Yesterday, the NY Times reported that an Upper East Side landlord was suing to evict Faye Dunaway, claiming that the Oscar-winning actress was not living in her rent-stabilized, one-bedroom walkup. Now, Dunaway has left three voicemail messages with the NY Times, explaining that her landlord can't sue to evict her...'cause she's not even living there anymore.

Dunaway, who says she got the apartment from her mentor, playwright William Alfred, and kept "out of my deep, deep affection" for him, said, "I have chosen to leave because of the state of the apartment, and also because I am spending less and less time in New York." The state of the apartment? Dunaway elaborated that her landlord, Henry Moses Jr., "refused to paint the house, and bugs were everywhere." She added, "He is a slum landlord. He has no class."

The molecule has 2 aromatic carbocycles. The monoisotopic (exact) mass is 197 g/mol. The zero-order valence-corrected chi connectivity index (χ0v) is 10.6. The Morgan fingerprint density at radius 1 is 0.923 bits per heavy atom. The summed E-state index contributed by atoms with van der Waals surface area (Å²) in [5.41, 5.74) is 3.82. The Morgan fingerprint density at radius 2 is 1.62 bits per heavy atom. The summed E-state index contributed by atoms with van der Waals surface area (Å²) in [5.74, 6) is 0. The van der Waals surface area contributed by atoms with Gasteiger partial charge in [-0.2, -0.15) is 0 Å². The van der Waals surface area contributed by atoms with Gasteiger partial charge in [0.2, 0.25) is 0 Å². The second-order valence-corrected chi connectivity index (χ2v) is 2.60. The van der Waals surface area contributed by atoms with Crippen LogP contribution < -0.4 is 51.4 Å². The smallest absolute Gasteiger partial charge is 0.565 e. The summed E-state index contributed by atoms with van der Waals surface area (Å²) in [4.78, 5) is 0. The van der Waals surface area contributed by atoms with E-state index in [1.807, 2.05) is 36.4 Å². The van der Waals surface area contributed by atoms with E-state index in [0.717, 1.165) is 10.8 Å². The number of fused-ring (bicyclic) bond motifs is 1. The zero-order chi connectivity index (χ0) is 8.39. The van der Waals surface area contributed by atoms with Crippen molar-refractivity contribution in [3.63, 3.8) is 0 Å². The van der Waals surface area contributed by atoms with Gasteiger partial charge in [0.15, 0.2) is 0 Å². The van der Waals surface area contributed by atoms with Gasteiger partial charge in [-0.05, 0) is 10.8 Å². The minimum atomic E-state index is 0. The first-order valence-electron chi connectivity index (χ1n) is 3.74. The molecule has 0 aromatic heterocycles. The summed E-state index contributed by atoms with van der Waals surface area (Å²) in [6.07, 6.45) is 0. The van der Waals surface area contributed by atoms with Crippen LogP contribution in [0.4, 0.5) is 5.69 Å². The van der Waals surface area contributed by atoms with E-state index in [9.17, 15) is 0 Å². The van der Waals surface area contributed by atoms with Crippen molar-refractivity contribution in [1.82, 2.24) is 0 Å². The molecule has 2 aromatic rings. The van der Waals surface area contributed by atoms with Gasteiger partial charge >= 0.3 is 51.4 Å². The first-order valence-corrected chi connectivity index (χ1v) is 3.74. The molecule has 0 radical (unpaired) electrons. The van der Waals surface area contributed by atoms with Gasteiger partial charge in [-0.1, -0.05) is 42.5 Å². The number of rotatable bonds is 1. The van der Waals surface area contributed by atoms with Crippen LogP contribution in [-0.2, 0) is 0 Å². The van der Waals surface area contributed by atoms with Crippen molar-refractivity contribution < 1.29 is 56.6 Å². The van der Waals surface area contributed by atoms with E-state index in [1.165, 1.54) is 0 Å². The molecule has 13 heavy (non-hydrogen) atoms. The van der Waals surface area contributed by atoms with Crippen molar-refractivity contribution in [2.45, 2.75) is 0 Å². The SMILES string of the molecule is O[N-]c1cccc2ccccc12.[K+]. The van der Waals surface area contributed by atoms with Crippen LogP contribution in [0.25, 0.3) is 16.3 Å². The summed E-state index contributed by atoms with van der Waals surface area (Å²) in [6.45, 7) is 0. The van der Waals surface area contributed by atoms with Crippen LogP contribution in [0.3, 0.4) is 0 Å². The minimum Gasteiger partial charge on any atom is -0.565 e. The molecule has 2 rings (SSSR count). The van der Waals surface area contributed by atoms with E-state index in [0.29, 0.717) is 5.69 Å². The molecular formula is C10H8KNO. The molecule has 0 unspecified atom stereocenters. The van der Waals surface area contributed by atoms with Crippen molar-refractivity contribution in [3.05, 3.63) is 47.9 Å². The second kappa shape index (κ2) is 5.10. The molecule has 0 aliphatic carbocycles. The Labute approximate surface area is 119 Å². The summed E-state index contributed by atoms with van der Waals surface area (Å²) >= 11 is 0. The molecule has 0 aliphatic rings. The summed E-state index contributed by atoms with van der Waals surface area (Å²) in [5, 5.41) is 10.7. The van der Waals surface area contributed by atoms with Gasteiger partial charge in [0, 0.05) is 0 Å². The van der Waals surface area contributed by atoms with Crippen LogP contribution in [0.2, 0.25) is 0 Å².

Dunaway pays just over $1,000 for the apartment; market rate for other one-bedrooms in the neighborhood is around $2,300. The actress claimed she moved in May, but then a lawyer for Moses played some voicemail messages that Dunaway left yesterday for the NY Times: In them, Dunaway "offered to hand back the apartment keys, told the landlord that she had moved out in May and informed Mr. Moses that she was arranging for a moving company to pick up some papers."

Moses' lawyer says her items are still in the apartment, "As of now, I don’t have legal possession; she hasn’t put a thing in writing. What if she goes in there and later claims, ‘I had the Hope Diamond there and my Oscar in there and you took it’?" He also played a message she left for Moses, "I hope you need that money like crazy and you’ll give it to poor people. I hope you have a terrible life."